Soumyadeep Mukherjee is a PhD student at IITK. His photo, A Year in the Sun, won the Astronomy Photographer of the Year competition in the “Our Sun” category, held by Royal Museums Greenwich. He is the first Indian to win an award in the competition. He talks to us about how he felt about winning the award and his experiences with astrophotography.
I was actually informed that my photo had won the award three months ago. I participated in the contest last year as well, but my photos did not win in any category then but two of them were shortlisted. I was overjoyed to hear about it - I am the first Indian to win the award - but I was informed to keep this information under wraps until the organisation officially announced the winners for all categories, so when the news came out on the 15th of September I wasn’t taken by surprise. The photos had also already received some media attention. However, I did feel very happy to represent my country in the competition. This was its 14th edition, and though there had been Indian contenders in the past, nobody had won. It felt very good to represent India on such a well-known platform and, in a way, on the world stage like this.
I created this photo after embarking on a project to take a photo of the Sun every day for a year. I started this project in December 2020, during the lockdowns. Initially, I only wanted to take pictures of sunspots as the Sun rotated - the spots would complete their journey around the Sun in 12 to 14 days. But after that, I decided to extend the project to about a month - and from there a hundred days, then two hundred, then a year. I had plenty of time because I was cooped up at home. On most days, the Sun would be out so it would only take a few minutes to get a picture, but on other days, especially during the monsoon season, I would wait for hours on the terrace, doing work on my laptop, for the Sun to come out so I could take a picture. In fact, I had to extend the ‘year’ by six days, because on six days the Sun never came out from behind the clouds at all - so the project actually took a total of 371 days.
I started taking photos of celestial bodies during the lockdowns, as well. My passion for photography started with street and wildlife photography. Whenever my family and I would go on holidays, I would try to take a few pictures of interesting or unusual things, something different from the ordinary ‘standing in front of monuments and buildings’ affair of most family vacations. However, when the lockdowns began, the streets all emptied out - so I looked toward the sky instead of the streets.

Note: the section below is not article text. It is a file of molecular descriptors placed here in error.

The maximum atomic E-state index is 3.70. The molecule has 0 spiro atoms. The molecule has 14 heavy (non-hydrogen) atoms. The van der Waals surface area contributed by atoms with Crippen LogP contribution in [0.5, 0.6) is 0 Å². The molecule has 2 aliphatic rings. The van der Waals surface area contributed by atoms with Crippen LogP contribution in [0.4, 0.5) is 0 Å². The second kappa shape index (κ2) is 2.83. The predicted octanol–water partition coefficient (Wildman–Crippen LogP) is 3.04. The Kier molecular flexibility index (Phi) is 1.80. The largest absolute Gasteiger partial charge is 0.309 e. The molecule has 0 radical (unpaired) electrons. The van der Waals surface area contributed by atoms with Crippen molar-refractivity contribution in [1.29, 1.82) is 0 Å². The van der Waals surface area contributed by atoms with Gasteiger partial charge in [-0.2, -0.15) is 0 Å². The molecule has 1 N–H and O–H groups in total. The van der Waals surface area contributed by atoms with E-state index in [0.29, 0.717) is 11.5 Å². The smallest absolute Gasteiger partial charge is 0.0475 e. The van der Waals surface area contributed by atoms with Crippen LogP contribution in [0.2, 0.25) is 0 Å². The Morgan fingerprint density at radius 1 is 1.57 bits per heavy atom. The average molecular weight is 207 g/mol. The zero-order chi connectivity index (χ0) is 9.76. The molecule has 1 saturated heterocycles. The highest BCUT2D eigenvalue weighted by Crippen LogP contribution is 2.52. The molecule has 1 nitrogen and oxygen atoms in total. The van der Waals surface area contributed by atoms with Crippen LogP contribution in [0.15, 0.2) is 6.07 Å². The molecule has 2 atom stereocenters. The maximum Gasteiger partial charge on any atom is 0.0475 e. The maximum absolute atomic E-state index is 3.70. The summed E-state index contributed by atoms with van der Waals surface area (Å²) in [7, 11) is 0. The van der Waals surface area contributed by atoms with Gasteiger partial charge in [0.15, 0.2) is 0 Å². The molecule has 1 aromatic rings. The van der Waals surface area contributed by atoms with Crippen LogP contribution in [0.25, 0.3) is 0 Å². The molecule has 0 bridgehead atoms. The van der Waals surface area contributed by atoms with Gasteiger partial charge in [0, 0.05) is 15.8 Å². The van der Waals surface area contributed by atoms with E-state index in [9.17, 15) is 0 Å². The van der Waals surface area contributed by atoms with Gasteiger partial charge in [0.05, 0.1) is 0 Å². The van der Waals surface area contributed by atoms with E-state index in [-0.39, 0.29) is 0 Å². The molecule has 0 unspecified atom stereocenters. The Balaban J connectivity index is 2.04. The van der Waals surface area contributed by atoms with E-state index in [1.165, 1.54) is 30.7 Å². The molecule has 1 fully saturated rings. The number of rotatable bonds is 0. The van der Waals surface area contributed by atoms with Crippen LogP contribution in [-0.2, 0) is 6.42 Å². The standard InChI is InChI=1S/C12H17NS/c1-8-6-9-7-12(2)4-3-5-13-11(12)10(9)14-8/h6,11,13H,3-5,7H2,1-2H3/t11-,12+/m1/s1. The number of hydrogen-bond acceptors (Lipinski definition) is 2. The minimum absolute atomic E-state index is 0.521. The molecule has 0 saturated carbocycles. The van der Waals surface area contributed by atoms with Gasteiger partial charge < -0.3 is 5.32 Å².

As I delved further into astrophotography, I looked for others with the same interests on social media who I could work with - beginners like me, so that we could develop our skills together. Sadly, there isn’t much awareness of astrophotography in India, so there aren’t many pursuing it, but I eventually managed to find a small pan-India group of novices. After a few people left the group because of waning interest, we, the four remaining members, noticed that we were all from West Bengal - and decided to rechristen our group “Astronomads Bangla”. We have all bonded over our shared interest in astrophotography and we help each other improve and move further.
Astrophotography is fascinating and also tends to require a somewhat different set of skills than normal, everyday photography. Some photos can require tens of hours to capture and process - long ‘integration times’ are quite common. This is because most celestial objects, being very far away, don’t send much light directly at Earth - so to collect enough light from the object for it to appear in a photo, the camera shutter has to be kept open for minutes to even hours. In contrast, when taking a normal picture, the shutter will usually open and close in fractions of a second as the idea is to capture a moment. Filters are also commonly used - these only allow certain wavelengths of light to be captured, so that the raw image data from capturing the same object using several different filters can be combined and processed, in the end, into a single vibrant photo. A recent photo of mine even took 94 hours in total to capture and process!
In the end, however, I am still fairly new to this hobby - and if there is one quality that it has taught me to have over the past two years, it is patience. Patience is key to capturing a good photo in astrophotography - there are no instant results. I think this is a very useful lesson for people today as well - sometimes, you have to be able to sit still and wait - especially important when learning to do something new, because nobody can learn how to do everything in a single day. Even though I have been taking pictures for several years, and specifically astrophotography for two, I still feel like I have only scratched the surface of what techniques and artistry can be achieved - and I will learn more as I keep trying - but not without patience.
Winning an award also taught me that (though I am still incredibly grateful to have been awarded) they don’t magically make you better at what you do - they are recognition that what you have done is good. And, though external validation is always sweet, we ourselves are the sole arbiters of how we feel about what we do. So we should focus on pursuing hobbies that we personally enjoy and derive satisfaction from rather than trying to chase the next ‘big thing. This brings to mind one of my favourite movie dialogues, from 3 Idiots: “Kaabil bano - kaamyaabi jhak maar ke peechhe aayegi”. We should focus on improving ourselves, our abilities and our skills - recognition and success will follow closely behind.